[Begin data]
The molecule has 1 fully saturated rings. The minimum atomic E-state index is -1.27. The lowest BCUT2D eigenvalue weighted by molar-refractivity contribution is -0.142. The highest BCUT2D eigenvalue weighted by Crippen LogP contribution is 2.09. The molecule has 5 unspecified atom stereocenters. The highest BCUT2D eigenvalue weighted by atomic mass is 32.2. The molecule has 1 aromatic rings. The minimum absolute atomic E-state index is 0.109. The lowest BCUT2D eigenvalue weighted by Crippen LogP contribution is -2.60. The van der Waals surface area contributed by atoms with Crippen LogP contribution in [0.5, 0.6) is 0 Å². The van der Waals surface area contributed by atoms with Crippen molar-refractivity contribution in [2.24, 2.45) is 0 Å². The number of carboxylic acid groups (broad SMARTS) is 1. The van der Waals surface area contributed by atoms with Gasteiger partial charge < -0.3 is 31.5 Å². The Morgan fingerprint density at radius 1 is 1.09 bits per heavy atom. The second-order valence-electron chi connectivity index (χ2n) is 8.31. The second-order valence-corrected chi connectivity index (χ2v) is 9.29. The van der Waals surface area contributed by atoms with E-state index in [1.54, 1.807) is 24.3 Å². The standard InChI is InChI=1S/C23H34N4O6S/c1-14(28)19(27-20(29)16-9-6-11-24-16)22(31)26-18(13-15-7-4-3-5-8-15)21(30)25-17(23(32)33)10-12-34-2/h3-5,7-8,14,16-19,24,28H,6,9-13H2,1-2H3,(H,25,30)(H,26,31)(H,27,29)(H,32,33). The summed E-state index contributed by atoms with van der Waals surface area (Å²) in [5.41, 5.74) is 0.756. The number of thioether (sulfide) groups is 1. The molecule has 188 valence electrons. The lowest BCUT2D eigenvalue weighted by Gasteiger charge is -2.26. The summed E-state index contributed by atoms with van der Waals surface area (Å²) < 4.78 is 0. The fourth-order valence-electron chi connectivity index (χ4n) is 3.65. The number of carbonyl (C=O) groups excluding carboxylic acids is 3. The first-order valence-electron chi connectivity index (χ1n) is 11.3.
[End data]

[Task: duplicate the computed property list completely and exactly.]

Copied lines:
The molecule has 1 fully saturated rings. The minimum atomic E-state index is -1.27. The lowest BCUT2D eigenvalue weighted by molar-refractivity contribution is -0.142. The highest BCUT2D eigenvalue weighted by Crippen LogP contribution is 2.09. The molecule has 5 unspecified atom stereocenters. The highest BCUT2D eigenvalue weighted by atomic mass is 32.2. The molecule has 1 aromatic rings. The minimum absolute atomic E-state index is 0.109. The lowest BCUT2D eigenvalue weighted by Crippen LogP contribution is -2.60. The van der Waals surface area contributed by atoms with Crippen LogP contribution in [0.5, 0.6) is 0 Å². The van der Waals surface area contributed by atoms with Crippen molar-refractivity contribution in [2.24, 2.45) is 0 Å². The number of carboxylic acid groups (broad SMARTS) is 1. The van der Waals surface area contributed by atoms with Gasteiger partial charge < -0.3 is 31.5 Å². The Morgan fingerprint density at radius 1 is 1.09 bits per heavy atom. The second-order valence-electron chi connectivity index (χ2n) is 8.31. The second-order valence-corrected chi connectivity index (χ2v) is 9.29. The van der Waals surface area contributed by atoms with E-state index in [1.54, 1.807) is 24.3 Å². The standard InChI is InChI=1S/C23H34N4O6S/c1-14(28)19(27-20(29)16-9-6-11-24-16)22(31)26-18(13-15-7-4-3-5-8-15)21(30)25-17(23(32)33)10-12-34-2/h3-5,7-8,14,16-19,24,28H,6,9-13H2,1-2H3,(H,25,30)(H,26,31)(H,27,29)(H,32,33). The summed E-state index contributed by atoms with van der Waals surface area (Å²) in [5.41, 5.74) is 0.756. The number of thioether (sulfide) groups is 1. The molecule has 188 valence electrons. The lowest BCUT2D eigenvalue weighted by Gasteiger charge is -2.26. The summed E-state index contributed by atoms with van der Waals surface area (Å²) < 4.78 is 0. The fourth-order valence-electron chi connectivity index (χ4n) is 3.65. The number of carbonyl (C=O) groups excluding carboxylic acids is 3. The first-order valence-electron chi connectivity index (χ1n) is 11.3.